He says: “If you know you want to consolidate within a foreseeable timeframe, social partners would do well to take this into account when designing the pension arrangement for the new pension system as to make it compatible with those of possible future partners.”


Pension reform choices for schemes

According to the Wet toekomst pensioenen, or the law on the future of pensions which is to come into force in 2023, pension funds will have to switch to DC for new accruals between 2024 and 2027. As this issue of IPE went to press, the law was still awaiting discussion in parliament. Under the draft law, funds have the option to stay in the current DB system, but they will have to close for new accruals. The funds that switch to DC will have a choice between two contract types – the solidarity arrangement and the flexible arrangement. The former can be characterised as a half-way house between DB and DC as it retains several collective features. Although there will be no more guaranteed pension benefits in the solidarity arrangement and the flexible arrangement. The former can be char- acterised as a half-way house between DB and DC as it retains several collective features.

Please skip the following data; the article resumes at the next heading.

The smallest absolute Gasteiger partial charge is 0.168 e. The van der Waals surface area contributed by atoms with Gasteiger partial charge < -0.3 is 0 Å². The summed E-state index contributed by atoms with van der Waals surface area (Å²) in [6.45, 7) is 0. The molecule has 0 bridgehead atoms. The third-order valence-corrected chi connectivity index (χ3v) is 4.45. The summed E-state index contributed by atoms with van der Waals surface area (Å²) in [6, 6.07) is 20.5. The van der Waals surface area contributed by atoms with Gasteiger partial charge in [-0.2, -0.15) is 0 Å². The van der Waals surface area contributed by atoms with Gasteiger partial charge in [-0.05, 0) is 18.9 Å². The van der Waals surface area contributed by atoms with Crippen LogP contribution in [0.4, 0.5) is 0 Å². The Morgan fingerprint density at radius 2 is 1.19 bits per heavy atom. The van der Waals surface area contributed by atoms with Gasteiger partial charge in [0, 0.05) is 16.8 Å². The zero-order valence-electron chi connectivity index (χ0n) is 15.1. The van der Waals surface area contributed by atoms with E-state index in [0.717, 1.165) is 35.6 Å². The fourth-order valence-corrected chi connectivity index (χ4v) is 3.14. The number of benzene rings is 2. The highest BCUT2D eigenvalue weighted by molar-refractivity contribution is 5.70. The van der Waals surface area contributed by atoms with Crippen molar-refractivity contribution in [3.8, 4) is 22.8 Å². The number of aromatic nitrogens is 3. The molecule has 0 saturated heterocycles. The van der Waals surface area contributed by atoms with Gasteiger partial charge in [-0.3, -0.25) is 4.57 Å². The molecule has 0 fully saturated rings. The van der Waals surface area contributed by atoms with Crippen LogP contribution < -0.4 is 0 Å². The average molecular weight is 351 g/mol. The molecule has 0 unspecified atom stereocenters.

Pension funds, or rather the social partners that determine labour conditions, will have to make a choice between two contract types: the solidarity arrangement, a uniquely Dutch construct of a DC arrangement with several collective features; and the flexible arrangement, which comes closer to individual DC but also has the option to add risk-sharing elements. 

“If social partners opt for the flexible arrangement, funds will be more likely to discuss liquidation or consolidation at an earlier stage than if they choose the solidarity arrangement,” says Kleinloog. “After all, an individual DC arrangement is less discerning than an arrangement with specific solidarity features,” he added. 

“The flexible arrangement indeed provides fewer options for employers to add specific features so, as such, the choice for either the solidarity or the flexible arrangement is a key moment for the future of a pension fund,” Montae’s Engel added.

Some pension funds and companies already decided to make an early switch to an individual DC arrangement. This can be regarded as a prelude to choosing the flexible arrangement, Kleinloog notes. 

Netherlands: Pension transition drives consolidation